Gerhard Richter’s Lost Cartoons

Gerhard Richter

Before the blurry “photo paintings”—large images based on family snapshots or magazine ads—that would establish his preeminence, Gerhard Richter experimented with another form of Pop: cartoon drawings.

Shortly after the Berlin Wall went up and the painter defected, or as he would say “relocated,” from Dresden to the West, Richter drew a series of images featuring a single protagonist going through an abstract landscape. Recently discovered in a 1962 notebook, these have been published by his archives in a facsimile edition titled Comic Strip—a sparely beautiful book-object that, like Krazy Kat or Little Orphan Annie, has a central character or rather an expressive motif.

Richter’s protagonist, introduced with a cinematic serial fade-in on the book’s first two-page spread, is an armless humanoid, rendered in silhouette and distinguished, as well as gendered, by a broad-brimmed priest’s hat. In a sense, the figure relocated with Richter—he’s present, both singly and paired, in some of the thirty-one linocut abstract landscapes made by the artist in 1957. (The series was given the collective title Elbe, after the river running through his hometown.)

More elemental than the exaggerated two-dimensional Walking Woman that Michael Snow incorporated into his early paintings, photographs, and films, or the armless Falling Man that figured in Ernest Trova’s sculptures and paintings, Richter’s Biped Silhouette makes his way through a series of laconic, not-quite-narrative situations. Often standing alone, the Biped is a loner in a world of the replicas. (They join him a few pages in, falling from the sky—as the Weather Girls sang, “It’s Raining Men.”) The Biped faces off against his fellow stencils. He leaves the group but doesn’t go very far. 

The Biped gets fenced in. He casts a shadow, is fired out of a nineteenth-century cannon, flies overhead like a bullet, does circus tricks, falls into a trap, is run over by a tank, lies on his side and gives up the ghost as replicas whizz overhead (an unmistakable sense of the bomber squadrons in formation that Richter was painting in 1963 and 1964). The Biped is put on wheels and crashes into a tree. He enters hospital and emerges with one leg amputated, blasts off… and crashes to earth.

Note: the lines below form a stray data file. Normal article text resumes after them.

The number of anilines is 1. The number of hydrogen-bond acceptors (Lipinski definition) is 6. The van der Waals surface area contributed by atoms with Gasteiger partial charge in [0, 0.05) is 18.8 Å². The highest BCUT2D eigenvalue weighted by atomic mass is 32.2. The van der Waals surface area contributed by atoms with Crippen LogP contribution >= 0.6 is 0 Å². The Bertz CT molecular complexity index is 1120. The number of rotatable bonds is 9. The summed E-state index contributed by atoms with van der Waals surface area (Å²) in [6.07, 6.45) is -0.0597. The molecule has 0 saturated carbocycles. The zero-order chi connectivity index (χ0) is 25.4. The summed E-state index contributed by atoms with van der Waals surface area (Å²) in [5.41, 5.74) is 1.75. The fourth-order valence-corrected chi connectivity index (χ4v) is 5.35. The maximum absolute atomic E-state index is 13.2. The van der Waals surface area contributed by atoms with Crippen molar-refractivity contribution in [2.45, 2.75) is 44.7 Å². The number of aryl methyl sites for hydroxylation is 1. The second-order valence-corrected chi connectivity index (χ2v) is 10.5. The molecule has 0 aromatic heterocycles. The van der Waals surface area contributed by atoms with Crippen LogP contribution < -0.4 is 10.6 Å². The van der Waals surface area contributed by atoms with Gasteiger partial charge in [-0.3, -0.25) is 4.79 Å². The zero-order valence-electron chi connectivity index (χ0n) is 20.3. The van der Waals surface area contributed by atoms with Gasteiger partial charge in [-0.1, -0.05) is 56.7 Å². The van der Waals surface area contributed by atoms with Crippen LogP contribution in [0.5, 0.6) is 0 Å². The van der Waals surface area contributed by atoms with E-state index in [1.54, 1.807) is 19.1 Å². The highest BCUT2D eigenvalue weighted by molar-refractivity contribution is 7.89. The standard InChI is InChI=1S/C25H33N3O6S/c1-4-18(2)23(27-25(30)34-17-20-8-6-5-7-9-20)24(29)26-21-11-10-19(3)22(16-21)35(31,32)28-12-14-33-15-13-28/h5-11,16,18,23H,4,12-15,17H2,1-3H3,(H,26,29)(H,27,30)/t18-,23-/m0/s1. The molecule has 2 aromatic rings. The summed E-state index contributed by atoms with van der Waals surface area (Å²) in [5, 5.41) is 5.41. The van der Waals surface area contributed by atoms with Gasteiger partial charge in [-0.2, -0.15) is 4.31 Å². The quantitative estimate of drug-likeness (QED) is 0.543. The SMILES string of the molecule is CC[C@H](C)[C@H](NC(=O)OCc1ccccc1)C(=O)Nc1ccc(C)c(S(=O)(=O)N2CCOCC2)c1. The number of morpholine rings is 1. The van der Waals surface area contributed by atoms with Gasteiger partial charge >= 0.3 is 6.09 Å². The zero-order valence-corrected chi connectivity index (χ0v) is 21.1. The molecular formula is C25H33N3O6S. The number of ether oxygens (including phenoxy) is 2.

Comic Strip’s austerely sketchy terrain is sometimes darkened by the artist’s thumb and palm prints. On other pages, Richter employs clusters of dots to suggest a desert. (The Biped dives into the sand on one page to surface in the next.) Richter’s drawings are annotated by pages or passages of elegantly blotchy, largely indecipherable writing with a family resemblance to Cy Twombly’s calligraphy; the use of ominously unreadable dialogue balloons, obscure crypto maps, and ornate official stamps suggest Saul Steinberg as another point of reference.

There’s a six-panel story in which the Biped plays with a child who, having demolished him, is subsequently made king. But the Biped has his moments of triumph as well—posed with a flag as his replicas march about, or walking on a tight-rope from which eight replicas are suspended upside down like pieces of laundry. On one page he stands atop an enormous pile of replica corpses. Despite an occasional partner, the Biped Silhouette is alone in the universe. (He winds up imprisoned inside the moon as his replicas look on.)

Like the anguished abstractions in Si Lewen’s wordless graphic novel, the anti-militarist “story in drawings” Parade (first published in 1957 and republished this year—another impressive, rediscovered work of book art), the Biped and his replicas are twentieth-century foot soldiers. They are mass-produced men whom Richter is pleased to have act out scenarios of existential angst, totalitarian frenzy, wartime atrocity, or space-race hubris without ever being anything more pretentious than lines on paper.

There is something Janus-like about these unexhibited drawings. On one hand, the Biped’s adventures suggest an official form of Soviet Bloc dissident art—the absurdist anti-bureaucratic animations produced in People’s Poland and Czechoslovakia during the 1950s and 1960s. On the other, in its technical virtuosity, Comic Strip looks forward to the dynamic abstract pencil drawings and paintings this fecund artist would produce in the late 1990s, a decade after the end of the cold war.

Comic Strip by Gerhard Richter is published by Walther König Verlag and distributed by Artbook DAP.

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